Zig Ziglar is known for saying, “You must manage yourself before you can lead someone else.” Leaders who didn’t have that figured out before 2020 have certainly had a crash course—or crashed and burned.
In this time of unrest and change, the role of Emotional Intelligence (EI) in leadership has emerged as the critical skill set for leaders. At every level of the organization, EI’s pivotal role is to help the leader:
- Manage self
- Manage others
- Manage work
Having watched the corporate leadership landscape for over 25 years now, I am relieved to see EI getting the attention it deserves! Previous blogs in this series (Importance of Emotional Intelligence and Why Leaders need Emotional Intelligence Training) have cited research proving the most successful leaders have strong EI profiles. In the EQi-2.0® assessment, we see the first two realms deal entirely with self—understanding what is in me and acknowledging how it comes out of me.
If you don’t have a good grasp of the emotions that “make you tick and tick you off,” you will not have a solid foundation on which to establish personal power, let alone positional power, with those you seek to lead.
The other three realms of the EQi-2.0® instrument address interpersonal, decision making and stress tolerance, which all go to the heart of managing people. Remember that the EQi-2.0® assessment is not a report card of how healthy your relationships are, or how successful your decision making has been, or how well you handle stress! The focus is on how we manage and leverage our emotions in these realms to be balanced and effective. Or not. To act appropriately. Or not. They are hardly “squishy” or “fluffy” and cannot be ignored. In fact, just like gas in a vehicle, emotions are the flammable substance that powers our every thought and move, in personal and professional arenas alike! They are resources to be highly respected and wisely stewarded.
Peter Drucker in “Management Challenges for the 21st Century” stresses that, “Self-awareness and the capacity to build mutually satisfying relationships provide the backbone of strong management.”1 Managing others today requires relationships with four generations and to best meet the needs of and interact effectively with each leaders must rely on EI.
Every generation has experienced their own challenges this year based largely on their stage of life—Gen Z graduates trying to start careers and pay bills; millennials trying to switch jobs and move homes while rescheduling weddings; Gen Xers having grown children returning home while keeping career and finances afloat; and baby boomers providing care for parents and grandchildren while deciding how and when to retire. What they share, however, is sorting through the almost immeasurable impact—physical, mental, emotional, spiritual, social and financial—of a pandemic that has turned every industry and institution completely upside down.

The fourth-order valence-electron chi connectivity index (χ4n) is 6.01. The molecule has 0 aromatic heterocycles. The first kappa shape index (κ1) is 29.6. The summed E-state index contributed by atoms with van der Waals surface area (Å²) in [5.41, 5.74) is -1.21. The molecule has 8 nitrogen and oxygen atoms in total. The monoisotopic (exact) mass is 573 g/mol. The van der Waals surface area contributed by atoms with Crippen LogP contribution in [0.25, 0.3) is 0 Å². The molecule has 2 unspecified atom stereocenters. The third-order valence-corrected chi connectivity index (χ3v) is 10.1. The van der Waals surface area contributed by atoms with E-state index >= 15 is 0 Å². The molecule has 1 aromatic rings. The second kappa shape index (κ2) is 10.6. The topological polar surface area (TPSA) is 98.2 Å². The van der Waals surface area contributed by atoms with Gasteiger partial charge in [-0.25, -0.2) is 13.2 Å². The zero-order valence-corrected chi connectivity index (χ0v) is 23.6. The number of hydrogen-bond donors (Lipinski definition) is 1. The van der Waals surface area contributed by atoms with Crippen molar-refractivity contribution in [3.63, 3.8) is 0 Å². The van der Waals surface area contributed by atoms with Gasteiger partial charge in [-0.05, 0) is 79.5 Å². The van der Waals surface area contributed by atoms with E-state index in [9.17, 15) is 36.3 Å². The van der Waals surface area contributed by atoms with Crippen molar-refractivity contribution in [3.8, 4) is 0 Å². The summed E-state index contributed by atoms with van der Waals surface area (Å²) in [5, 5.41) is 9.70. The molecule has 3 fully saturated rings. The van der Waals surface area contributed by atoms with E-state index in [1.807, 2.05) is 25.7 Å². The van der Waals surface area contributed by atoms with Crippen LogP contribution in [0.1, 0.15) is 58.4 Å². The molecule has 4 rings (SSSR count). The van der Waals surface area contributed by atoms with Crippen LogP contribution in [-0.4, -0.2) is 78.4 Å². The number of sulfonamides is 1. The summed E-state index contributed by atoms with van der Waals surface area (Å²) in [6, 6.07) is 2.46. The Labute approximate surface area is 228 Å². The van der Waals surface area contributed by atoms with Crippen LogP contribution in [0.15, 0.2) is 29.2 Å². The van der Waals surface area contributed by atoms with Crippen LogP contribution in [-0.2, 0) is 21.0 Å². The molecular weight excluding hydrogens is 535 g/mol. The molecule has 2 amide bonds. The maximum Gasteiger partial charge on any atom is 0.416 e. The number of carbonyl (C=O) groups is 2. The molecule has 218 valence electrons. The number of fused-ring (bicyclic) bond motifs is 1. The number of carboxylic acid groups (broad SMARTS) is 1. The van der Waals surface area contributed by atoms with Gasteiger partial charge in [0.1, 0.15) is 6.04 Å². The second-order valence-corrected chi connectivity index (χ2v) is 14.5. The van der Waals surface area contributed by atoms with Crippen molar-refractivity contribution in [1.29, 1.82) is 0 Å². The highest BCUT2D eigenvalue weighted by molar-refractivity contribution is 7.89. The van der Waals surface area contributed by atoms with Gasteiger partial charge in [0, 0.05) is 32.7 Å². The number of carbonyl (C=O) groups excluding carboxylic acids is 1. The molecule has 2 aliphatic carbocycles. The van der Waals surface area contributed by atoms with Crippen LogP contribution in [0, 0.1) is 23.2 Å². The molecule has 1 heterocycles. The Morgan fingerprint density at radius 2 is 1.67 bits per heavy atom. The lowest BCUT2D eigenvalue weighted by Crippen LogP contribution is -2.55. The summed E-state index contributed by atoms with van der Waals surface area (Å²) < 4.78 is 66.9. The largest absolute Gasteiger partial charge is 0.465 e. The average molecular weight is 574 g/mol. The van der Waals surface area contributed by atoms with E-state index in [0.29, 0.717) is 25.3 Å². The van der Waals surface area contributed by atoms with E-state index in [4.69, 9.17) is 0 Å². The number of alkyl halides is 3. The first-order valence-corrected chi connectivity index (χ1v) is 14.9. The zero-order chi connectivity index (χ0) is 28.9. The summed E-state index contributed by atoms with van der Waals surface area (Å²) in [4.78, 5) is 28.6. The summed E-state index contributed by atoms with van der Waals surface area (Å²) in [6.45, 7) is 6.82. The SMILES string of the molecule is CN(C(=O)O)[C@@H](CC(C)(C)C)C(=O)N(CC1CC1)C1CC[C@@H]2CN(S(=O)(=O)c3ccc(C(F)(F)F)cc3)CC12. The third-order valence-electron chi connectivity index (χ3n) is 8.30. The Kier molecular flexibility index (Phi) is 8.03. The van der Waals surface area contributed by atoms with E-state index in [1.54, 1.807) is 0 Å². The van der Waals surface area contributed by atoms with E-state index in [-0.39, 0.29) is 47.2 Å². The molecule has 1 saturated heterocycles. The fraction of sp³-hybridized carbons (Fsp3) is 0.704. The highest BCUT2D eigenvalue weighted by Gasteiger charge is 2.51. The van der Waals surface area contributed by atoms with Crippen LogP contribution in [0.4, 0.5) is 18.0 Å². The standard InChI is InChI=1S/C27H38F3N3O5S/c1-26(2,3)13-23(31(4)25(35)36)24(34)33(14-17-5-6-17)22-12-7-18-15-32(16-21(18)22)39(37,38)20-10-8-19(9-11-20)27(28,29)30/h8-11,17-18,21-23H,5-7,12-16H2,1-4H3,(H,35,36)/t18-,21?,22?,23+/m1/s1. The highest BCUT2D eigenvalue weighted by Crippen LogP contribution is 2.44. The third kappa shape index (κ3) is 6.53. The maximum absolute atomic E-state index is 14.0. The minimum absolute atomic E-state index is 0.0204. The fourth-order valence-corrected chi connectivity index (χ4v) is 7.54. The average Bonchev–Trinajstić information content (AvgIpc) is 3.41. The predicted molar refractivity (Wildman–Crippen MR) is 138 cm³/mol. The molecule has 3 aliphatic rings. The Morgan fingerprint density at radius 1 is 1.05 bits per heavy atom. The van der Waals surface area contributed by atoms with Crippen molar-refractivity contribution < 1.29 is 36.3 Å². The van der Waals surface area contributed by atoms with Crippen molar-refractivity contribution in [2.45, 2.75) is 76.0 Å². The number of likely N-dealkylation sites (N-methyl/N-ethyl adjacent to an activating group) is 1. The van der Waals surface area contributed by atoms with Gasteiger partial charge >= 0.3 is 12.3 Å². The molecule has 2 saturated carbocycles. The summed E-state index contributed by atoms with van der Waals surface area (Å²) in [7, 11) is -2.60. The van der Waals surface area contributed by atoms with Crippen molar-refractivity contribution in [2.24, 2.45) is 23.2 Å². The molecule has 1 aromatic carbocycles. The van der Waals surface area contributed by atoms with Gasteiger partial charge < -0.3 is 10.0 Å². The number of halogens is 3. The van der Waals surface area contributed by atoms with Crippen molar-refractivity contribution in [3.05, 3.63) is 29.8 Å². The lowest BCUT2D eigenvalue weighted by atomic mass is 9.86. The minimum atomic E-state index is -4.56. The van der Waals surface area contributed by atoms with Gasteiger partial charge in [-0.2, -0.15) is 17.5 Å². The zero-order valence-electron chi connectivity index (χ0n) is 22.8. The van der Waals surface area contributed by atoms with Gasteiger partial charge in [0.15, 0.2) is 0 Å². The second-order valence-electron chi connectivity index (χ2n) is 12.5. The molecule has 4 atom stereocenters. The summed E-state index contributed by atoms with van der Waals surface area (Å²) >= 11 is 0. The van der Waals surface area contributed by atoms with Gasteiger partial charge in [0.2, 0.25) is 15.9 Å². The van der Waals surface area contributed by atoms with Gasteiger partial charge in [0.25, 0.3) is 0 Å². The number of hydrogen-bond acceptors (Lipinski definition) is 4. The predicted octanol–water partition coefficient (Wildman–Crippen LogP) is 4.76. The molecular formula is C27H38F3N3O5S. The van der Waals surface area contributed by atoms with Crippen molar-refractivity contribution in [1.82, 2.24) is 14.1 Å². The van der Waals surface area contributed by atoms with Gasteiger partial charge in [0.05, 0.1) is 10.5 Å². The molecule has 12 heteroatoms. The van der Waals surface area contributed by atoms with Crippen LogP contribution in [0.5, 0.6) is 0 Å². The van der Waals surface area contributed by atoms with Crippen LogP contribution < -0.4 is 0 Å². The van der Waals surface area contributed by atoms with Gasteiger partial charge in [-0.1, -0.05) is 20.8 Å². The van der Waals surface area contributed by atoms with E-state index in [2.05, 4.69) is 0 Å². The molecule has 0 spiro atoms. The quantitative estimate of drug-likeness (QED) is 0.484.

Take in these wise words from HBR’s 2002 article “Leading in Times of Trauma”2: “You can’t eliminate such suffering, nor can you ask people to check their emotions at the door. But you can use your leadership to begin the healing process. Through your presence, you can model behaviors that set the stage for the process of making meaning out of terrible events. And through your actions you can empower people to find their own ways to support one another during painful times. This is a kind of leadership we wish we would never have to use, yet it is vital if we are to nourish the very humanity that can make people—and organizations—great.”
Even as we stretch to support our colleagues, the work goes on! Deadlines and deliverables must be met. Customers expect uninterrupted excellence. Targets and goals that were adjusted now loom large as year-end approaches. EBITDA (earnings before interest, taxes, depreciation and amortization) still matters as does the P&L (profit and loss statement) and the deadline for 2021 projections (who can imagine?!) is just around the corner.
The most successful leaders bring both IQ and EQ (EI) to their work and the most effective decision makers engage both sides of their brain. An emerging focus on neuroscience for the workplace shows that both the analytic (AN) and emotional networks (EN) of our brains need to be engaged for a person to maximize their potential and capability3. Both involve cognition, reason and various speeds of thinking, but whereas AN reasoning is more about information and analysis, EN reasoning is more about people or qualitative observations. And, lest you beat yourself up for not naturally having these well in hand, know that these two networks not only oppose but suppress each other. When one activates, the other deactivates. Oh, great!
In their book, “Helping People Change,” authors Smith, Van Oosten and Boyatzis offer hope “that the most effective leaders do indeed use both and they are able to toggle back and forth between them in a fraction of a second … the ease with which … depends in part on their self-awareness, deliberate practice and conscious intent.”
That sounds like a solid case for Emotional Intelligence training and coaching for leaders if I ever heard one!
Spending time, effort, energy and discipline to develop your Emotional Intelligence while flexing with fluidity between your analytic and emotional networks will be well worthwhile as you lead yourself, your people and your organization into the 2020s. It’s a strategy for soaring—not crashing.
1Stein S, Book H. The EQ Edge: Emotional Intelligence and Your Success. 3rd ed. Jossey-Bass; 2011:30.
2Dutton JE, Frost PJ, Worline MC, Lilius JM, Kanov JM. Leading in times of trauma. Harvard Business Review. Jan 2002.
3 Smith M, Van Oosten E, Boyatzis RE. The best managers balance analytical and emotional intelligence. Harvard Business Review. Jun 2020.